Bristow v. Thackston

Decision Date15 March 1905
PartiesEUNICE BRISTOW et al., Appellants, v. THACKSTON et al
CourtMissouri Supreme Court

Appeal from Randolph Circuit Court. -- Hon. John A. Hockaday, Judge.


B. S Head for appellants.

(1) Plaintiffs obtained their title to the real estate in controversy from Josephine Hurt through the liens of a judgment and of a deed of trust and garnishment proceedings. While said liens were in force and of public record and said garnishment proceedings were pending, the defendants purchased the property from said Josephine who delivered them possession. In answer to plaintiffs' petition in this suit, defendants attempt to plead that they are innocent purchasers without notice. This being an affirmative defense the burden is on them to properly plead and prove it. Their plea in that behalf is too general and indefinite. They should have denied fully and in the most precise terms every circumstance from which notice could be inferred. Halsa v. Halsa, 8 Mo. 303; Wallace v. Wilson, 30 Mo 335; Holdsworth v. Shannon, 113 Mo. 508; Ins. Co. v. Smith, 117 Mo. 292; Young v. Schoolfield, 132 Mo. 650; Bierman v. Crecelius, 135 Mo. 386. (2) Hamilton, having purchased the land from Josephine Hurt while the garnishment was pending against her, stands in her shoes and necessarily shares the same fate. 21 Am. & Eng. Ency. Law (2 Ed.), 595; Bailey v. Winn, 113 Mo. 155; Dodd v. Lee, 57 Mo.App. 167; Hall v. Morgan, 79 Mo. 50; O'Riley v. Nicholson, 45 Mo. 160; Turner v. Babb, 60 Mo. 342; Real Estate Savings Inst. v. Collonious, 63 Mo. 290; Holloway v. Holloway, 103 Mo. 274; Mason v. Black, 87 Mo. 329. (3) When there is actual or constructive notice of pendency, the judgment or decree binds the property in the hands of the pendente lite purchaser and affixes him with knowledge, not only of the issues directly involved in the litigation, but also of those as to which, though merely collateral thereto, the record puts him upon inquiry. Hamilton had both actual and constructive notice of the pendency of the garnishment against Josephine Hurt and the record of that proceeding shows that she was garnished for a debt secured by deed of trust on the property she proposed to sell him; and he should have known that a judgment against the garnishee for that debt would carry with it all liens collateral to secure it. 21 Am. and Eng. Ency. Law (2 Ed.), 598; McIlwrath v. Hollander, 73 Mo. 105; Dodd v. Lee, 57 Mo.App. 167; Patterson v. Booth, 103 Mo. 402; Burnham, Munger & Co. v. Smith, 82 Mo.App. 35. (4) The Hamiltons base their title on a general warranty deed from Mrs. Hurt which is executed to them, as appears on its face, "subject to judgments, liens and taxes of record, which are a lien against said property." Such a recital in the deed, tendered to them as a muniment of title, necessarily put them upon inquiry as to what liens and judgments were against the land at the time of their purchase. Mason v. Black, 87 Mo. 341. (5) The result of that garnishment proceeding was a judgment against Mrs. Hurt which operated as a legal transfer to the execution plaintiff of the deed of trust given on the land by said garnishee to secure the garnished debt. The rights and credits in the hands of the garnishee were not encumbered with any trust, as Walter Hurt, the cestui que trust in the deed of trust, held the whole beneficial interest while the trustee had the mere formal legal title. 14 Am. and Eng. Ency. Law (2 Ed.), 745; Lackland v. Geresche, 56 Mo. 267; Sheedy v. Bank, 62 Mo. 17; Sloan v. Campbell, 71 Mo. 387. (6) The defendants Hamilton were in privity of estate with the defendants Walter and Josephine Hurt in the judgment and decree rendered against the latter and in favor of the plaintiffs in this suit on September 14, 1901. In that suit the validity of the deed of trust, the basis of plaintiffs' title, and the validity of Walter Hurt's release deed, the basis of defendants' title, were directly in issue. The deed of trust was sustained and the release deed set aside. As to these two documents, the matter is res adjudicata, and the defendants Hamilton can not in this suit go behind the decree in that suit for the purpose of showing a state of facts which might have been set up as a defense to the action in which said decree was rendered. 24 Am. and Eng. Ency. Law (2 Ed.), 765; State ex rel. v. St. Louis, 145 Mo. 551; Donnell v. Wright, 147 Mo. 639; Johnson v. Realty Co., 167 Mo. 325; Bierman v. Crecelius, 135 Mo. 386. (7) A verdict or finding of a court can not be allowed to stand unless there is some substantial evidence to support it. There is no evidence to support the judgment in this case. Flynn v. Wacker, 151 Mo. 545; Whitmore v. Crawford, 106 Mo. 435; James v. Life Assn., 148 Mo. 1; Kohn v. Kansas City, 108 Mo. 387.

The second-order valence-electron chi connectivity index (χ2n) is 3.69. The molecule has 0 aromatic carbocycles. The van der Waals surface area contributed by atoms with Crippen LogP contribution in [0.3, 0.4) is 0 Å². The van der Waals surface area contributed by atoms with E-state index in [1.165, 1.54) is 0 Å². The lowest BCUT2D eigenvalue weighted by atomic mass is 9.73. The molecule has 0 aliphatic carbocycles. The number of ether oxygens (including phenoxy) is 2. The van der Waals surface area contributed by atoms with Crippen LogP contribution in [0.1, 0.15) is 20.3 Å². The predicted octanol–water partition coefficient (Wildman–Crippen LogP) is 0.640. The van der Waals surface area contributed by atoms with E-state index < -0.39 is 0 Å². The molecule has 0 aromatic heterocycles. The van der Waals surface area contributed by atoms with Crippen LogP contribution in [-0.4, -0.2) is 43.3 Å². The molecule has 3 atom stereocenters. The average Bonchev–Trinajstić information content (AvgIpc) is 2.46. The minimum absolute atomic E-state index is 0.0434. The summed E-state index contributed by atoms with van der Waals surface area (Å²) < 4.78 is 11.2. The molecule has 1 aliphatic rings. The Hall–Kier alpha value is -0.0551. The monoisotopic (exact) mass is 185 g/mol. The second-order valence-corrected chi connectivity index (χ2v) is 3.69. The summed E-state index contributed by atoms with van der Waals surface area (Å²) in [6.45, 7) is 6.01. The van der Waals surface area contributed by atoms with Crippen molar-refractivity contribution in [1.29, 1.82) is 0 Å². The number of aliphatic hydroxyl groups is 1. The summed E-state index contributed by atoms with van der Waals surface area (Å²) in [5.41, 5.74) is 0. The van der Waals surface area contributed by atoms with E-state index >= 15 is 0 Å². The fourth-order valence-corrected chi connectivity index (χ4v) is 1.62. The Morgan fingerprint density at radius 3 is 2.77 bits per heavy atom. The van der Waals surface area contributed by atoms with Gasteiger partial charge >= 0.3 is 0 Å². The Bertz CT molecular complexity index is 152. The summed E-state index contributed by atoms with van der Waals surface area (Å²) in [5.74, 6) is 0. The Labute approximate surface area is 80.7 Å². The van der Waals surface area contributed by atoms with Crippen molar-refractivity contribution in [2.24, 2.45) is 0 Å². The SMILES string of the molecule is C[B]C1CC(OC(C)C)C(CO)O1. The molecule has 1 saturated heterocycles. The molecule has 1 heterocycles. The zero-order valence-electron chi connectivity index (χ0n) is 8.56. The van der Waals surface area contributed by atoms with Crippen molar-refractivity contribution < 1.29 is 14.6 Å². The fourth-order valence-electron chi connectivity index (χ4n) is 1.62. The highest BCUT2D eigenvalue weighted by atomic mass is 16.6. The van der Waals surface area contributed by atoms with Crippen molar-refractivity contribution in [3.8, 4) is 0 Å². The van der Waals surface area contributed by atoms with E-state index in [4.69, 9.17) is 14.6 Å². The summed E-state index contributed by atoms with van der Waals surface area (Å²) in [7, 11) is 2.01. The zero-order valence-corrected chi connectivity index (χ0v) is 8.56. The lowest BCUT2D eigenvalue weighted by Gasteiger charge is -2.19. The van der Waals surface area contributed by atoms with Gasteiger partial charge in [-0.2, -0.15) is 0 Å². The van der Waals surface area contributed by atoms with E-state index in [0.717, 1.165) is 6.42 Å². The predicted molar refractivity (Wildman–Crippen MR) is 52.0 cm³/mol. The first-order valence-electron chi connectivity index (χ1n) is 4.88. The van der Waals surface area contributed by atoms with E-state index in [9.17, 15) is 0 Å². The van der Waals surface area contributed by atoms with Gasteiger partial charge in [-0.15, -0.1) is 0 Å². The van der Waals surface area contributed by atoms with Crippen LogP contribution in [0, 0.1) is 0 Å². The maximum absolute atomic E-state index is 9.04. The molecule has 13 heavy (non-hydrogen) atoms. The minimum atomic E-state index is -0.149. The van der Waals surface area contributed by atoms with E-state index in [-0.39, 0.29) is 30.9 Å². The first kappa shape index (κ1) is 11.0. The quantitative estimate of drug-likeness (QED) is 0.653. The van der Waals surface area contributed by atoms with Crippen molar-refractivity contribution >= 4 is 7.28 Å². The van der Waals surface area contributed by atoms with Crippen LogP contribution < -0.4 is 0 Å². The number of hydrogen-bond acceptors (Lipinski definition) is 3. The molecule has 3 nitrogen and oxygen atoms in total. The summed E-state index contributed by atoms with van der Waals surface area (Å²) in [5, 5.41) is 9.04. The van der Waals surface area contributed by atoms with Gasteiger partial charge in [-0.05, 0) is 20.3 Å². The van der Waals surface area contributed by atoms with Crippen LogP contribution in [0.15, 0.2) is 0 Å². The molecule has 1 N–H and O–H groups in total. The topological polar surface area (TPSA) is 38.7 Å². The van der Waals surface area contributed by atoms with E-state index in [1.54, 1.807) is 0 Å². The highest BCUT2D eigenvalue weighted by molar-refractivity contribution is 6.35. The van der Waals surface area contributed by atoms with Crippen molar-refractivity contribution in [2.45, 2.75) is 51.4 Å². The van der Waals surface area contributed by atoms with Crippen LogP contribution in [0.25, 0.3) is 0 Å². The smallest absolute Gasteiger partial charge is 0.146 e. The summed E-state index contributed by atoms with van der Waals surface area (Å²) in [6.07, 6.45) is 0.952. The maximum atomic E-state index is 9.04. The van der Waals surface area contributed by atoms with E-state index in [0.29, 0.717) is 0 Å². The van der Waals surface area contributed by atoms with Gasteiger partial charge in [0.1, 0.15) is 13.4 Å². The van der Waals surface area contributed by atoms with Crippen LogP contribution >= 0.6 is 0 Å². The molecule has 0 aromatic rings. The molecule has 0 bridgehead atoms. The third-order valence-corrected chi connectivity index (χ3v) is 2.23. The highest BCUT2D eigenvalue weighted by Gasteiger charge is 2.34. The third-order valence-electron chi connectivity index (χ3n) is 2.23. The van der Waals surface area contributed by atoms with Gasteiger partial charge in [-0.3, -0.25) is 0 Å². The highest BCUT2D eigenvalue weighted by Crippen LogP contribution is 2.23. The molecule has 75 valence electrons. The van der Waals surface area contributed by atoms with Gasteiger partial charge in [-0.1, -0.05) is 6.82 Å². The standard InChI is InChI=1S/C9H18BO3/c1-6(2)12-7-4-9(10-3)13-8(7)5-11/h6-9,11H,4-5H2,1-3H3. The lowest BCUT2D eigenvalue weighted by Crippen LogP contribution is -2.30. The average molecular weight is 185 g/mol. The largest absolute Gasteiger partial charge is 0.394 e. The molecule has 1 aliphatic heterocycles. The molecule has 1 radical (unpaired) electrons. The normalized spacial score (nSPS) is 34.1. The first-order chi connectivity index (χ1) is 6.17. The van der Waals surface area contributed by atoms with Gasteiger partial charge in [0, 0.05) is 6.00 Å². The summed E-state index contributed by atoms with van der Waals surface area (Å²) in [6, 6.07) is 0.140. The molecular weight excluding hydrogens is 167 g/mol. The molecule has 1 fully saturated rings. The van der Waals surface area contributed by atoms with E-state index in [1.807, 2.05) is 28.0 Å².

Willard P. Cave, J. H. Lamotte and John H. Hamilton for respondents.